This chapter also tells about the far more widely-known tale of the adept historians know as Haridas (though, strangely, Broad doesn’t name him). In a story Singleton tells too,[1] the 1840’s yogi brags to Lahore’s King of his catatonic powers. King Singh then buries him alive with wax-stuffed orifices as armed guards and British Administrators kept watch.

After 40 days, he’s unburied.

Blinking his eyes open and taking fresh breaths, the yogi chides the king. “Do you believe me now?[2] The story stirs us, but Broad launches from it to heap up evidence against yogic hibernation.

He delves appreciatively into the heart-control exhibitions by Krishnamcharya, Swami Rama and others, but settles on the failed attempts by the scientist Swami Kuvalayananda (strangely referenced only by his birth name, Jagannath Gune) to get any yogi to repeat Haridas’s feat. In a fit of bad logic, Broad concludes that such a lack of new evidence on human hibernation sweeps away the possibility that it was ever true.[3]

This is not proven. Let’s just say he falls out of the pose often.

In the chapter, Risk of Injury Broad leaps toward logical voids.

He gives five pages to warnings by a 1940’s doctor that shoulder-stand might cause a stroke[4] but produces no actual evidence that it has ever happened! He details a 1973 stroke created by Upward Bow Pose and a 1977 case of a man who did too much shoulder-stand and bruised his neck, then damaged his nerves. He then tells about a 1993 Hong Kong woman who got a stroke from headstand.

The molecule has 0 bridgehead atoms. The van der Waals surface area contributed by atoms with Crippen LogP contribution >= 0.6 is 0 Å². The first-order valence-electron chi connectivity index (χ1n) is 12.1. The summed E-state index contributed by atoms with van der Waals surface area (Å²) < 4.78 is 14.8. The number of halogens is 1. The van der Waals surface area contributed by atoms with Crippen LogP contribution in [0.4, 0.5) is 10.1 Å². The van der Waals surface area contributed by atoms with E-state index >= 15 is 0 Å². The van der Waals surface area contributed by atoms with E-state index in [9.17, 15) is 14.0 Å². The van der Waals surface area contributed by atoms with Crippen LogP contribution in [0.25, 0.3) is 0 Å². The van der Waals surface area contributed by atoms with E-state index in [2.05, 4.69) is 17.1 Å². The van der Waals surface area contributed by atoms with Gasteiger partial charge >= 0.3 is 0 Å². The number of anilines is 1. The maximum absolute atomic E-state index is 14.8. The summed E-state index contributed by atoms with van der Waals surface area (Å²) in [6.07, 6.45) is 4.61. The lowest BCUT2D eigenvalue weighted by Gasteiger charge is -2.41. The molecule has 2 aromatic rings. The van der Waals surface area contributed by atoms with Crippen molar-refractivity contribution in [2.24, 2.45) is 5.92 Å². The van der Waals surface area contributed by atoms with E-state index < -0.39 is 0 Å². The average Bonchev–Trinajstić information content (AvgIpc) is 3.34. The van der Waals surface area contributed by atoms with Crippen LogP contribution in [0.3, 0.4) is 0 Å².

Based on just these tales and the dramatic diagnoses their doctors gave, he recklessly concludes, “The spike in clinical reports made yoga strokes a common feature of medical concern.”[5]

Broad! Hardly!

Later, he talks of yoga injuries “soaring” nationwide from 13 in 2000 to 46 in 2002-at a time when yoga added millions of new practitioners.

He misses the fact that, if just 46 got injured it might have been an intervention by Shiva!!!

(That’s a joke folks, but you get my point).

He complains that a 2001 Yoga Journal article on strokes didn’t rightly extrapolate the rate of neck injury to the wider population of yogis, and therefore underplayed the risk. But his argument against the conclusion merely cites the general tendency of U.S. citizens to get strokes, not strokes from yoga. He then claims Yoga Journal got its statistics wrong.[6]

Good facts. Odd logic.

Other chapters on the effects of yoga on mood and on sex are more useful and promising.

In all, Broad takes you into the pits, but hits high points, too. The Science of Yoga is not the devil in red satin or even jackboots, but it’s a useful reminder that yogis say silly, scientifically-contrary things and that we should keep our house in order when offering up hard and dangerous poses. The book provides the first (albeit, brief) history of yogic science, and it’s a useful primer on yogic culture for insiders as well as outsiders.